A Curriculum for Parent Education
Zac Crawford, Technical Director – Alabama Soccer
Parents are a key member of the team that are often overlooked, undervalued and under-utilized. This presentation will provide an in-depth look at the key components that are necessary to create and implement parent curriculums for various age groups and levels of play. Special attention will be given not only to the role of the coach, but also to the role of the administrator(s) and director(s).

Deliberate Play – Deliberate Practice
Steve Kehm, Technical Director- South Dakota State Soccer
Is deliberate practice a necessary condition to achieve high levels of expert performance? Where does deliberate play fit into the mix? This session will explore the many facets of free play and planned practice.

Development of a Goalkeeper: From a Beginner to a College Goalkeeper
John Gregg, Director – Elite Socker
Players at all ages should have experienced goalkeeping at one time or another. In this session, we’ll discuss at what ages to introduce goalkeeping, what age to go full-time with a goalkeeper, and the age-appropriate training for each age. As the goalkeeping position advances, it is important to discuss private training, position education, and what all that means when it comes to college recruiting at the oldest ages.

The Drop-out Factor
Lou Mignone, Director of Coaching and Player Development – West Orange United FC
An alarming 70 percent of children in the United States leave soccer by the age of 13 and never to return to play the game again. Various studies conducted in this area identified common reasons for drop-out as lack of fun, over-emphasis on winning by coaches and parents, fear of the making mistakes brought on by adults on both touchlines, and boredom from inactivity or rigidness at training sessions or matches. The solution to this far-reaching dilemma requires a comprehensive and unified shift of mindset among American youth coaches and parents so that a lifelong love of the beautiful game can grow within our soccer playing youngsters each step of the way.

Expand your organization’s impact – provide programs that can reach all children in your community
Stephanie Gabbert, Executive Director – Colorado Rapids Youth Soccer Club
Shouldn’t all successful youth soccer organizations incorporate within their mission providing ‘access to sport’ to those that don’t have it, typically due to economic barriers? If you agree then join us and be a part of this conversation where we will share best practices of organizations currently implementing these programs and provide useful information to anyone interested in making a greater impact in their own community.

Grassroots Soccer – The Game’s Future – Today
Bobby Lennox, Manager of Grassroots Soccer – The Ontario Soccer Association
This presentation will cover the state of the current grassroots game, new grassroots philosophy and guiding principles and look an Ontario player survey. It will also examine technical tools and structural changes implemented to help the younger player, as well as challenges and solutions that may pop up along the way.

Honest Answers for Soccer Parents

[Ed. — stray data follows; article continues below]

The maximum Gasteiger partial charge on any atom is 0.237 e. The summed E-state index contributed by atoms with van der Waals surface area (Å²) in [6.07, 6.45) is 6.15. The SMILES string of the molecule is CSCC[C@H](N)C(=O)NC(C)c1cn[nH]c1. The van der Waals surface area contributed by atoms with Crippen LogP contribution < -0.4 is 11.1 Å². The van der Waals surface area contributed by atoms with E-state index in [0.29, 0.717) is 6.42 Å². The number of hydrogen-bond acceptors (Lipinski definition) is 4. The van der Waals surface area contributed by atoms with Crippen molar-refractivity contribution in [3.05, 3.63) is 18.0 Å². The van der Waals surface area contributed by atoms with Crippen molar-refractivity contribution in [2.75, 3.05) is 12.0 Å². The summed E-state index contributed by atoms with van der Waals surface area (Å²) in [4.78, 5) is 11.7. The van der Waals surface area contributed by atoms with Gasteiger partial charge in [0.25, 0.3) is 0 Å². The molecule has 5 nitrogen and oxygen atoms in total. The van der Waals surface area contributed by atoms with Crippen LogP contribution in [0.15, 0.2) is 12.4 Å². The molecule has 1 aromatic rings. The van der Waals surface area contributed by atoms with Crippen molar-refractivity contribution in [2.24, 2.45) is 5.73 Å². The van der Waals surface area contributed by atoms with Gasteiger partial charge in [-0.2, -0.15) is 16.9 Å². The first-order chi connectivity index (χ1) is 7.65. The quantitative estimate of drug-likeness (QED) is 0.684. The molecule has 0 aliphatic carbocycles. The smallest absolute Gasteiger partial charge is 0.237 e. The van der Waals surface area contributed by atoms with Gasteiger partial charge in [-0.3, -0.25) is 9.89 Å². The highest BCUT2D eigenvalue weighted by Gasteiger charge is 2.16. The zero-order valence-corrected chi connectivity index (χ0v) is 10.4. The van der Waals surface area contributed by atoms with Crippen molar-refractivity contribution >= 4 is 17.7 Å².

Mike Barr, Technical Director – Eastern Pennsylvania Youth Soccer
This presentation will provide honest answers about youth soccer in the United States for all parents of soccer players from U-6 to U-17. Topics include: Sports Specialization, Recreation vs. Travel Soccer, Training and Periodization Schedules, Soccer Related Injuries, and Playing Soccer in College.

How to Incorporate Recreation and Academy Programs – Steps for Success
Eric Landon, Technical Director – Utah Youth Soccer
The presentation will take an in-depth look at the development, implementation, and critical pathways to integrating recreation and academy programs. Practical examples will be reviewed to help identify a synergistic approach to short-term and long-term player development models between both programs.

The Human Development in Player Development
Dr. Andrew Guest, Professor – University of Portland
In much of American soccer culture, ‘player development’ really means identifying precocious talent and maximizing short-term performance. What if instead soccer culture allowed for a more humanistic attention to players as people? What if that approach might actually, in the long-term, produce both better players and better people? This presentation will draw on perspectives from coaching, sport science, developmental psychology, and sociology to discuss those questions, with an emphasis on practical points of synergy between soccer-specific talent development and person-centered human development models of working with players.

The Importance of Non-Cognitive Functions and Memory During a Soccer Learning Process
Dr. Michel Bruyninckx, Partner – CogiTraining
Non-Cognitive Skills: These are the resources you need to develop before and while you are learning — persistence, self-control (attention and concentration), curiosity, conscientiousness, grit, mental endurance (character) and self-confidence. A human being’s learning processes are not an input output story. Winning the games for your team combined with unreasonable ability-praising drives you into a fixed mindset and performances will plummet. Does this phenomena not also question too much focused game-oriented developmental programs and competitions?

Increasing Sponsorship Commitments and Retention